It's not 'MADNESS' if you enjoy the journey. A friend has owned well over 200 automobiles and enjoyed each one. There is no destination, only shady cool rest stops.
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I'm moving (in the process now). I'm in a temporary home while the new home is being built. The temporary home is too small for my reference system, so I have a very modest tube and monitor based system. No audio purchases for me for a while--it would be pointless. And I expect when the reference system is back up and running I will be so delighted that I won't even think (well maybe think) of another purchase for quite a while (or at least 24 hours).
let me tell you guys that i've spent most of my money on listening sources 95% vs. the price of my rig that is now easily available for the lookup. everytime i watch for something new or super-extra-ordinary and cool on the record and cd market. i used to even collect an original tapes when i used to have reel-to-reel machine(now sold).
After about 10 years as an avid golfer, I put my clubs aside for a while... which has now turned into 6 years. When I can enjoy the game again without being too self-critical, maybe I'll swing a few clubs in the backyard sandbox with plastic golf balls. That way, if I end up in a sandtrap the day I step back on the course, I'll know what to do.
If your audio obsession takes you to madness, do as Marakanetz has suggested - start thinking again about the music you listen to - update your supply at the source level, then forget about the limitations of your equipment and relax - enjoy the music!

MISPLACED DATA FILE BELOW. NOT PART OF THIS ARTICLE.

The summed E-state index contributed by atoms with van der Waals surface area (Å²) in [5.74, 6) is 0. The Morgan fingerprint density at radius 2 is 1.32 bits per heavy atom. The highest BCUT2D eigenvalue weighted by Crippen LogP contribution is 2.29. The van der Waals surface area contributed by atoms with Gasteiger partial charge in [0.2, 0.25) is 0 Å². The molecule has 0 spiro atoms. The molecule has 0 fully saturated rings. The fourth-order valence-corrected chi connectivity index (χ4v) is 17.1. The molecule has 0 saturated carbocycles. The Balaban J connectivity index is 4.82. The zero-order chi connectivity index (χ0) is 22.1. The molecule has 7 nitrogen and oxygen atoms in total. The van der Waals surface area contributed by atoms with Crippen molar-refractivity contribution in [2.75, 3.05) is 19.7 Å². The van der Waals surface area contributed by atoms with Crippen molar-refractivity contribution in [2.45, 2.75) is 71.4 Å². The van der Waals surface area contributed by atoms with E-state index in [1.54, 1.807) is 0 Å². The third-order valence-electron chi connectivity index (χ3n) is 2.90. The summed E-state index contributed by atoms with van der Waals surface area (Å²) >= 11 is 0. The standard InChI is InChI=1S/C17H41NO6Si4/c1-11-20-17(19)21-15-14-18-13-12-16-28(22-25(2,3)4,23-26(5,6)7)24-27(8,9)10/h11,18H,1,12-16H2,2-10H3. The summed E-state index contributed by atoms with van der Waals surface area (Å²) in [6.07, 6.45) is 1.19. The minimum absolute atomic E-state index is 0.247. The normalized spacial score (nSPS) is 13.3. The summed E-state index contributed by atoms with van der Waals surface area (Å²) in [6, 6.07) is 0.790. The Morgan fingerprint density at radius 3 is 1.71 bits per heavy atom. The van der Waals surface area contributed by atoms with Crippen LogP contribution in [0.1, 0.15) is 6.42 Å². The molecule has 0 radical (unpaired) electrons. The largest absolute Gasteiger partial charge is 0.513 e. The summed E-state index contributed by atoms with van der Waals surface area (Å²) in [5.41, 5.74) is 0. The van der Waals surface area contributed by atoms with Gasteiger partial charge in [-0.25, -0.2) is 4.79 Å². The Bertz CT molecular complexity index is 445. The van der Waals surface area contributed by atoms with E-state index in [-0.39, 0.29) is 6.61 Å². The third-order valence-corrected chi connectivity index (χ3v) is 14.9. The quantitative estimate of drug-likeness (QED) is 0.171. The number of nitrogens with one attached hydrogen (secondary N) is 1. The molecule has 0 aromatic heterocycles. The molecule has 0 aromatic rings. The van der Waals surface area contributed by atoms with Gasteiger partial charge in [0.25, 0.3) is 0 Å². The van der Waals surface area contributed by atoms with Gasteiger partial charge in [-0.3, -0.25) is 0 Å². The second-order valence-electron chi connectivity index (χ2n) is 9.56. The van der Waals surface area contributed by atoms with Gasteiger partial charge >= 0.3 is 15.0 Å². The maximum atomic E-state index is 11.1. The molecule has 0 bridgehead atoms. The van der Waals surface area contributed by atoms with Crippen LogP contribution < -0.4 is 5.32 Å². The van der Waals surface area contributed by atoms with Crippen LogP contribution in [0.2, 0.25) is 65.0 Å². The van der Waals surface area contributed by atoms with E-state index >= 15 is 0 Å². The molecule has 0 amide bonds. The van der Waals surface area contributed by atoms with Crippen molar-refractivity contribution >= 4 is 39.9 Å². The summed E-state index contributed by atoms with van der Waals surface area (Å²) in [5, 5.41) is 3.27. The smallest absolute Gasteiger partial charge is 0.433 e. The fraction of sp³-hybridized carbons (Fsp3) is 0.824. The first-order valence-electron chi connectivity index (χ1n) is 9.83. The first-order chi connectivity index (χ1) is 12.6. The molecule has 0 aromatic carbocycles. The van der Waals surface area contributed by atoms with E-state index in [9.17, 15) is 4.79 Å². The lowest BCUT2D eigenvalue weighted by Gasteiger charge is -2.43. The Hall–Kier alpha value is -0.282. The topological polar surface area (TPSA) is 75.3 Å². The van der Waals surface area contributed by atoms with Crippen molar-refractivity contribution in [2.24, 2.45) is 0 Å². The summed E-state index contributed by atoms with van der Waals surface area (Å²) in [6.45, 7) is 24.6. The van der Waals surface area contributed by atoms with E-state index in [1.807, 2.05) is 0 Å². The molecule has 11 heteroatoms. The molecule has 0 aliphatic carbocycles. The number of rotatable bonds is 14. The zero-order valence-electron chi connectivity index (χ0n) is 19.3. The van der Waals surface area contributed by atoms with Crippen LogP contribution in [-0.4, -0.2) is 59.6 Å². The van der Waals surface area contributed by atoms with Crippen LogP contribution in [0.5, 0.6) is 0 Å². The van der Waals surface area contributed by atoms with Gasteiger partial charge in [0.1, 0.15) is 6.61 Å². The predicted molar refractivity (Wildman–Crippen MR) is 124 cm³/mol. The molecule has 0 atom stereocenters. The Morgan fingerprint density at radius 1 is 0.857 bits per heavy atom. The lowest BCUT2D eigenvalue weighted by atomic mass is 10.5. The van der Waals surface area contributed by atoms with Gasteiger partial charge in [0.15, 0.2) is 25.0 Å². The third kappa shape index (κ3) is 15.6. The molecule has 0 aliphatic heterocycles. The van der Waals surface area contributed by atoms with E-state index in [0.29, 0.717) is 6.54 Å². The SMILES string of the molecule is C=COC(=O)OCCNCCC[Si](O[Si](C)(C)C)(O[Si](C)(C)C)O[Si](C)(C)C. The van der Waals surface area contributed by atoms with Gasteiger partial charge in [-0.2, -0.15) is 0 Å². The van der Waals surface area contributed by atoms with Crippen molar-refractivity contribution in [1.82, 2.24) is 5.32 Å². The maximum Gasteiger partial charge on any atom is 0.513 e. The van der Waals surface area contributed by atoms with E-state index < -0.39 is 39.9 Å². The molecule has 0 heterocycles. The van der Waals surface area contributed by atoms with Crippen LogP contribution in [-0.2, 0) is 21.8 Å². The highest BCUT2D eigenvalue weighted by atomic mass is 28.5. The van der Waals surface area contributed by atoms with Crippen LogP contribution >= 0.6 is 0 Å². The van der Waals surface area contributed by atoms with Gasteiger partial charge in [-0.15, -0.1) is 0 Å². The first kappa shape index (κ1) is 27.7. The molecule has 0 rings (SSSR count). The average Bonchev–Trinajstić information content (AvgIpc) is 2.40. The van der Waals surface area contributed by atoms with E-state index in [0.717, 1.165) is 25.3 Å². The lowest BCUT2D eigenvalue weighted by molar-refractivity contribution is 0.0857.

IMHO most of the problem is our focus on the components instead of compatibility. The US mags foster this fallacy when they say that the new amp X is much better than amp Y. But if you've got amp Y tweaked into your sysem with sympatetic components then many of the possible "upgrades" will unbalance the system. Sandle4s having owned a good piece of Stereophile's recommended components list is a sad commentary on the state of audiophilia these days. We have lost sight of the holistic totality of the most synergystic systems in our quest for the next hot box.
Good sound has more to do with your mind than your system. A little contentment goes a long way. My $30,000 doesn't sound like live music but neither does Joe Audiophiles $200,000 system. Enjoy the music and stop listening to the equipemnt.
Will I ever upgrade again? Yes! Will it sound like a concert at the Weidner Center? No! Will I still be happy with it? Yes!
I'm pretty close to finalizing all but digital source(s). I have two systems, one in the living room, one in the study. Everything but the cables and the phono cartridge were purchased used. It's not a super high-end system, but I now happily spend my money on LPs and CDS, not on components. Further component investments will be restricted to mods, like upgrading the stock crossover parts.
Technics SP-10 MK II with Grace 707 arm, Reson Reca cartridge, mounted on McCurdy broadcast base. (1970s; cartridge 2001)
Sony DVP-S9000ES CD/SACD/DVD player (currently away getting the DACs bypassed!) (2001)
SAE T101 AM-FM tuner (1986)
Meitner PA-6iPlus preamp (1989; factory upgraded 2000)
Meitner MTR-101 monoblocs (1990)
Tannoy System 15 DMT studio monitors (1993)
Thorens TD-125 MK II turntable with Signet XK50 arm and Reson Reca cartridge (1970s, 1980s; cartridge 2001)
Crown FM-2 tuner (early 1980s?)
Sony CDP-X779ES CD player (1992)